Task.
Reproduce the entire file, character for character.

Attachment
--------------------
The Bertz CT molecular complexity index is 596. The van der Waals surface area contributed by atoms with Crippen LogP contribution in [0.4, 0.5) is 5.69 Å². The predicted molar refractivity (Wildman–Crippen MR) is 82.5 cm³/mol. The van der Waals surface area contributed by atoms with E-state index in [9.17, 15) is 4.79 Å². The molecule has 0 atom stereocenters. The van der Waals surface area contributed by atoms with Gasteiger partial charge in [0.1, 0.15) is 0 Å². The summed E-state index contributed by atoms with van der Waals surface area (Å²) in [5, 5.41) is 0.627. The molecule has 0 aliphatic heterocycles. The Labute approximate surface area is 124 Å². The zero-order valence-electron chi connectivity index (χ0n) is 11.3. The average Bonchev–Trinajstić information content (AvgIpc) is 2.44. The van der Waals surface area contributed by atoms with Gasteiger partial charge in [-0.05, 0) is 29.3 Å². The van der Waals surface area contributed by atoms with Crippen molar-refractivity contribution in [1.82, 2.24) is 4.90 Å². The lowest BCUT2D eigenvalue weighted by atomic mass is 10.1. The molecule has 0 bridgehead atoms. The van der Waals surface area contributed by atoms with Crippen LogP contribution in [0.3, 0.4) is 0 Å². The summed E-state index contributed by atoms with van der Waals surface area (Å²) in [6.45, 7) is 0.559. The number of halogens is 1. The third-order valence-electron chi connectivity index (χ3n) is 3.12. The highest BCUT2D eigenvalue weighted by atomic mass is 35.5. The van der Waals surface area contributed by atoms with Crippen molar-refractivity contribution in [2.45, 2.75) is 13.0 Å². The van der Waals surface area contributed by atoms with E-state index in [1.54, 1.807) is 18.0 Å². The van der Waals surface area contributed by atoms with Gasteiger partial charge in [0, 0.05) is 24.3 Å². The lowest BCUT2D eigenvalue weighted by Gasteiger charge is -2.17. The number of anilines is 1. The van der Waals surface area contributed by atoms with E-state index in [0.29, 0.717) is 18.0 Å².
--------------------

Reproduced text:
The Bertz CT molecular complexity index is 596. The van der Waals surface area contributed by atoms with Crippen LogP contribution in [0.4, 0.5) is 5.69 Å². The predicted molar refractivity (Wildman–Crippen MR) is 82.5 cm³/mol. The van der Waals surface area contributed by atoms with E-state index in [9.17, 15) is 4.79 Å². The molecule has 0 atom stereocenters. The van der Waals surface area contributed by atoms with Gasteiger partial charge in [0.1, 0.15) is 0 Å². The summed E-state index contributed by atoms with van der Waals surface area (Å²) in [5, 5.41) is 0.627. The molecule has 0 aliphatic heterocycles. The Labute approximate surface area is 124 Å². The zero-order valence-electron chi connectivity index (χ0n) is 11.3. The average Bonchev–Trinajstić information content (AvgIpc) is 2.44. The van der Waals surface area contributed by atoms with Gasteiger partial charge in [-0.05, 0) is 29.3 Å². The van der Waals surface area contributed by atoms with Crippen molar-refractivity contribution in [1.82, 2.24) is 4.90 Å². The lowest BCUT2D eigenvalue weighted by atomic mass is 10.1. The molecule has 0 bridgehead atoms. The van der Waals surface area contributed by atoms with Crippen LogP contribution in [0.3, 0.4) is 0 Å². The summed E-state index contributed by atoms with van der Waals surface area (Å²) in [6.45, 7) is 0.559. The number of halogens is 1. The third-order valence-electron chi connectivity index (χ3n) is 3.12. The highest BCUT2D eigenvalue weighted by atomic mass is 35.5. The van der Waals surface area contributed by atoms with Crippen molar-refractivity contribution in [2.45, 2.75) is 13.0 Å². The van der Waals surface area contributed by atoms with E-state index in [1.54, 1.807) is 18.0 Å². The van der Waals surface area contributed by atoms with Gasteiger partial charge in [0, 0.05) is 24.3 Å². The lowest BCUT2D eigenvalue weighted by Gasteiger charge is -2.17. The number of anilines is 1. The van der Waals surface area contributed by atoms with E-state index in [0.29, 0.717) is 18.0 Å².